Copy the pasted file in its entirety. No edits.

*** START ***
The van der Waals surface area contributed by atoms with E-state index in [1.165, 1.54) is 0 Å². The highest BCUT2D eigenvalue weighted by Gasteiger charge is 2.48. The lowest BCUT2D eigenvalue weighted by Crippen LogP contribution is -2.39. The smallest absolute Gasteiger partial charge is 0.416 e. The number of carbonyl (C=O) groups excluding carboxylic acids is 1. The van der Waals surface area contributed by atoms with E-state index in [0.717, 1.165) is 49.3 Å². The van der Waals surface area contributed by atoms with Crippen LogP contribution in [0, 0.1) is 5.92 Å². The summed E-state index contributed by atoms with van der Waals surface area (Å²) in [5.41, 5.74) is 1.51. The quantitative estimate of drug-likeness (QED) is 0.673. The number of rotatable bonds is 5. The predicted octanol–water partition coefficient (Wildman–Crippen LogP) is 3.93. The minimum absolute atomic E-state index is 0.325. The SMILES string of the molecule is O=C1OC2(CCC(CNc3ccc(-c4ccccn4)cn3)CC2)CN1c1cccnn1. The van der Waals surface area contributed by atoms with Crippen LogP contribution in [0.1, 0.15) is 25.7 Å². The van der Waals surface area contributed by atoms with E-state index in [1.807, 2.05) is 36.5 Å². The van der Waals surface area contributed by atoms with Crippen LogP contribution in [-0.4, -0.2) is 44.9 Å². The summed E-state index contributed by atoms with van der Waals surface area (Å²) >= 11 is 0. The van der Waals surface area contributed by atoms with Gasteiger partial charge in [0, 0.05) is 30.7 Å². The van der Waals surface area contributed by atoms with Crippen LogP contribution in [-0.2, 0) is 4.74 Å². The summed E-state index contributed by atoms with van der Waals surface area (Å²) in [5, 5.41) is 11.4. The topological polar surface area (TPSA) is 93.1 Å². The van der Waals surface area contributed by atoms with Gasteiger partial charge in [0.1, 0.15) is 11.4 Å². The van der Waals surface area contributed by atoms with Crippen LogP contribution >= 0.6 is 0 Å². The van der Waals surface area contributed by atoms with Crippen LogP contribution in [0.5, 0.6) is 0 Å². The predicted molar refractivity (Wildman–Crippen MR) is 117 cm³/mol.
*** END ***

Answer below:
The van der Waals surface area contributed by atoms with E-state index in [1.165, 1.54) is 0 Å². The highest BCUT2D eigenvalue weighted by Gasteiger charge is 2.48. The lowest BCUT2D eigenvalue weighted by Crippen LogP contribution is -2.39. The smallest absolute Gasteiger partial charge is 0.416 e. The number of carbonyl (C=O) groups excluding carboxylic acids is 1. The van der Waals surface area contributed by atoms with E-state index in [0.717, 1.165) is 49.3 Å². The van der Waals surface area contributed by atoms with Crippen LogP contribution in [0, 0.1) is 5.92 Å². The summed E-state index contributed by atoms with van der Waals surface area (Å²) in [5.41, 5.74) is 1.51. The quantitative estimate of drug-likeness (QED) is 0.673. The number of rotatable bonds is 5. The predicted octanol–water partition coefficient (Wildman–Crippen LogP) is 3.93. The minimum absolute atomic E-state index is 0.325. The SMILES string of the molecule is O=C1OC2(CCC(CNc3ccc(-c4ccccn4)cn3)CC2)CN1c1cccnn1. The van der Waals surface area contributed by atoms with Crippen LogP contribution in [0.1, 0.15) is 25.7 Å². The van der Waals surface area contributed by atoms with E-state index in [1.807, 2.05) is 36.5 Å². The van der Waals surface area contributed by atoms with Crippen LogP contribution in [-0.4, -0.2) is 44.9 Å². The summed E-state index contributed by atoms with van der Waals surface area (Å²) >= 11 is 0. The van der Waals surface area contributed by atoms with Gasteiger partial charge in [0, 0.05) is 30.7 Å². The van der Waals surface area contributed by atoms with Crippen LogP contribution in [-0.2, 0) is 4.74 Å². The summed E-state index contributed by atoms with van der Waals surface area (Å²) in [5, 5.41) is 11.4. The topological polar surface area (TPSA) is 93.1 Å². The van der Waals surface area contributed by atoms with Gasteiger partial charge in [0.1, 0.15) is 11.4 Å². The van der Waals surface area contributed by atoms with Crippen LogP contribution >= 0.6 is 0 Å². The van der Waals surface area contributed by atoms with Crippen LogP contribution in [0.5, 0.6) is 0 Å². The predicted molar refractivity (Wildman–Crippen MR) is 117 cm³/mol.